I've been travelling the Pan-American Highway now for about nine months. I could have had a baby in that time. (Well, I did drink some Llama Sperm in Bolivia but haven't felt any kicks yet.) In that time, I have spent about two weeks by myself on the road. For the entire other part of the journey I was with two legends of the game and some of my best friends, Mark and Victoria.
Travelling through El Salvador I became aware that I was actually alone for the first time in a long time. It got me thinking about what travelling solo actually means.
Can we truly be alone on the road?
I asked myself this question on the 16-hour bus journey through El Salvador. I couldn't come to a solid answer myself, so I just asked the two other Australian backpackers from Sydney whom I had just met.
Their answer? “You're kidding right?”
We had beers later that night in the hostel and planned out the next few days together.
Unless you're staying by yourself in a hotel room then it's impossible for you to be truly alone. You're never going to appreciate a place if you're sitting in a room by yourself or at a table in a restaurant surrounded by empty chairs. Backpacker trails exist everywhere in the world and you're inevitably going to go in the same direction as a lot of other people. If you were truly going to travel solo, then you would essentially have to be anti-social.
You are going to make friends. Face it and accept this kind fact. I set this as a challenge to anyone, travel the world and try NOT to make incredible friends along the way.
Can you just watch my bags while I go the bathroom?
It's so easy, it's just a little question that you can ask a mate you're travelling with. Let me leave my bags with you whilst I go and do anything else. It's more than this, though. When you get to a new city you're completely at the mercy of its elements. You have no idea what is going on and what it's going to give you. When you're solo there is no one there to back you up. Should I go left? Is the hostel down this road? Hell, even if you get it wrong then at least you've got at least four eyes instead of two to try and sort it out.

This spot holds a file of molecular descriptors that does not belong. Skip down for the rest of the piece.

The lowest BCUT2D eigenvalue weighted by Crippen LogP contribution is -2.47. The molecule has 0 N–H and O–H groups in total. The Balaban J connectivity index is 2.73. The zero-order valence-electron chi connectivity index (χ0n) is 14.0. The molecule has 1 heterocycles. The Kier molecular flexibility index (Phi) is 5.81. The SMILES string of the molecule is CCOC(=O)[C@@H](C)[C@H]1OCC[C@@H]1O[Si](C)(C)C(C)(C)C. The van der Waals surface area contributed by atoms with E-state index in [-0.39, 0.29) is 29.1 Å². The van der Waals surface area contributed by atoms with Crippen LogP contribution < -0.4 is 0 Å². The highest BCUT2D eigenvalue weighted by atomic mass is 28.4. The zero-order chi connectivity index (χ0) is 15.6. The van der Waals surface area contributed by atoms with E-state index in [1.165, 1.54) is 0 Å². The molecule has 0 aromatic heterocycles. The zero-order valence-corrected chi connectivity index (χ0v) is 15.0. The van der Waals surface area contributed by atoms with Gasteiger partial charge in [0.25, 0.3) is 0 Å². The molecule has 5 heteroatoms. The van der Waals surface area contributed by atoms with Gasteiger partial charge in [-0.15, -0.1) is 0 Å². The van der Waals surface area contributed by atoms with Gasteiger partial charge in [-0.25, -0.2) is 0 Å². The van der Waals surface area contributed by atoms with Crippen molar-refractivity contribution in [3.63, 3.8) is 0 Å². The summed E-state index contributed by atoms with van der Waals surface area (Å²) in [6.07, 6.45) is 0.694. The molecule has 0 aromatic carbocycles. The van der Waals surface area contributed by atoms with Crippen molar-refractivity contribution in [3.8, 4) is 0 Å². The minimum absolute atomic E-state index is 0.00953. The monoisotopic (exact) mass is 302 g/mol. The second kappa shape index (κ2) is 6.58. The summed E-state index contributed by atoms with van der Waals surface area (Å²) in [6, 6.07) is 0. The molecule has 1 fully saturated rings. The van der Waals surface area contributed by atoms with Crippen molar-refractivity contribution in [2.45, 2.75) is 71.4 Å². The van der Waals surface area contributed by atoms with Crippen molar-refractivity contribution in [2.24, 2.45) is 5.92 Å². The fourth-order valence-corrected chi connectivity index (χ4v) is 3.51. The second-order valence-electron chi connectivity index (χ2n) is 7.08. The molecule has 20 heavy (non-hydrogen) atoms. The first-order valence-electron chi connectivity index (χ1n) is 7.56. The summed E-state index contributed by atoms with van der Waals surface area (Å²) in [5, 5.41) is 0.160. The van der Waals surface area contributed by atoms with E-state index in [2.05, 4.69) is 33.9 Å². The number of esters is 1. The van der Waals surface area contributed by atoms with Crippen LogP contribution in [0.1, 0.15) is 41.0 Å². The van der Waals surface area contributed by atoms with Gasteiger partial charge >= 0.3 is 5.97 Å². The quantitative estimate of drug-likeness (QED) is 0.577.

So many times I've missed the sign for a bus, or wandered up and down a street trying to find my accommodation and missing it because I didn't see the sign. Do you really want to have to deal with this solo when it's 3 a.m. and you've just got off a 36-hour bus ride through Argentina?
You're sharing all of this anyway.
How's your Facebook account, full of check-ins? How's your latest Instagram post, a lovely little snap? You're sharing this experience with everyone you know anyway, so why not just share it with someone who is there?
Social media is full of people sharing their journeys. I subscribe to at least 300 other travel writers to see what an amazing day they're having. Since I began travelling 10 years ago, the idea of being disconnected dissolved. No matter where you are, you're within range of about four WiFi connections and there will be someone right there with you, accessing social media. They'll also be sharing that same gorgeous island view on their Facebook wall.
So where are we in 2014?
You reach the top of a mountain on a magnificent hike, you have a huge night out, you're at a beach in paradise, I ask, what's the point in doing it alone when there is no one there by your side to share it with? There is no one to listen to you say, that's amazing. You can set out by yourself, you can claim that you have the freedom of the road, but you can't actually be alone.
Travelling solo is almost impossible to actually to achieve. Human beings are naturally social, we want to be together and we want to share it together. Nearly all of the best friends that I have made in my life and will have forever I have met on the road. We are, and always will be drawn together as people. And that is the beautiful part of travelling.Add this article to your reading list